It uses the example of the mammoth. When the cavemen – who are basically us, genetically – used to go out and chase after woolly elephants, they’d kill one ot two every so often and eat them. But when someone came up with the new idea, the technology, that let them round up a whole herd and chase them off a cliff… well that was that. Peak Mammoth.

So the current financial crisis, the environmental crisis, the water, oil, shortages… maybe all our new ideas aren’t progress at all, but the start of disaster?

This is a really interesting idea, and a fascinating documentary. The movie consists mainly of talking head interviews by lots of famous experts like Vaclav Smil, Jane Goodall and Steven Hawking taking all sides of the argument. Personally, I would have liked more shots of apes playing with blocks or wooly mammoths falling off cliffs, and less long, talking-head interviews… but it’s still a really interesting topic.

(Definitely a fox movie, not a hedgehog, though, talking about everything and its opposite, to cover all points of view – it left me a bit overwhelmed by all it covered, and at a loss as to what the movie says we should do to solve the problem.)

The Descendants

Dir: Alexander Payne

Matt King (George Clooney) is a middle aged corporate lawyer in Hawai’i, who, along with all his cousins, is apparently descended way back from a Hawaiian princess, but looks, sounds and acts like a rich white guy, a haoli. He’s in charge of the family trust for a land grant of untouched beaches and forests left by that Hawaiian royal family a century ago, and suddenly they have to sell it off to developers to make condos and golf courses before they lose it. Then, all of the sudden, everything hits him all at once. His wife is in hospital in a coma, so, for the first time he has to take care of his two daughters, Scottie and Alex (Amara Miller and Shailene Woodley), who are a handful. And if that’s not enough, the doctors say his wife may not survive – her friends, his in-laws, and everyone close need to be told. And his daughter Alex chooses this point to tell him some shocking news about his wife – something he never knew. So now it’s up to the three of them, plus Alex’s boyfriend Sid the pool boy, to journey around the islands to try to tie up the loose ends, and face their upcoming losses.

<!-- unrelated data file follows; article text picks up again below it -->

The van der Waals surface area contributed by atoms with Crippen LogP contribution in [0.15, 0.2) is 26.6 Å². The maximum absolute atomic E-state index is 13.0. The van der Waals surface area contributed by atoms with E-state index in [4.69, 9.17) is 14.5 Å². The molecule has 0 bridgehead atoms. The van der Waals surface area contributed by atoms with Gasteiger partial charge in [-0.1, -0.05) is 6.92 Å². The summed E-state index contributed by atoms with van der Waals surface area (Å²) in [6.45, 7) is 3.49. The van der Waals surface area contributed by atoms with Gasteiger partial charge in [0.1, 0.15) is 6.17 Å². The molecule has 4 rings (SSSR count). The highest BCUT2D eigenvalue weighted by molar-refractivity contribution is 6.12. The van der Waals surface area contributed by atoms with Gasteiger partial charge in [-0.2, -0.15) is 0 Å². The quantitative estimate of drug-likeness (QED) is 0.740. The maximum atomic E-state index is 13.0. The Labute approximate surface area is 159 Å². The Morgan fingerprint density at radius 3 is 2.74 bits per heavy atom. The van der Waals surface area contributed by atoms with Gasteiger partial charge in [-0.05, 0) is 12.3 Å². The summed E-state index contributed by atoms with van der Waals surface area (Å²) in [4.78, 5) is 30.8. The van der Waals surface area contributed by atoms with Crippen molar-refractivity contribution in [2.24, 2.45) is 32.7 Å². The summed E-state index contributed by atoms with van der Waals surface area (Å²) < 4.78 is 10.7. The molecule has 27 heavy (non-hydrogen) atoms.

So it deals with a load of plot lines that are all over the place, like the scattered Hawaiian islands, but it’s held together with traditional Hawaiian music, scenery and style. This is a very sweet and interesting movie about a father and his family facing up to a whole bunch of problems all at once. The cast is great, the acting, the look and feel, the story too. I didn’t leave the theatre thinking “this is a deep movie” – it’s not – but it’s a good movie. It felt like the pilot for a really good HBO TV series. What’s this family’s next adventure? I want to find out!

Surviving Progress opens today in Toronto, and The Descendants is playing now, check your local listings.

Also check out VTape’s program this Saturday, a very foxy movie program, where the staff at this experimental art-video space has selected a special, eclectic program, CARRIED AWAY, which they describe as “a sampler box of chocolates” including “mash-ups, tender meditations, and animations, both precise and apocalyptic”. That’s on this Saturday, Dec 9. Go to www.vtape.org for more information

This is Daniel Garber at the Movies for CIUT 89.5 FM, and on my web site, Cultural Mining . com.

October 20, 2011. The Calm Before the Storm. Movies Reviewed: Restoration, Wiebo’s War, 50/50 PLUS ImagineNATIVE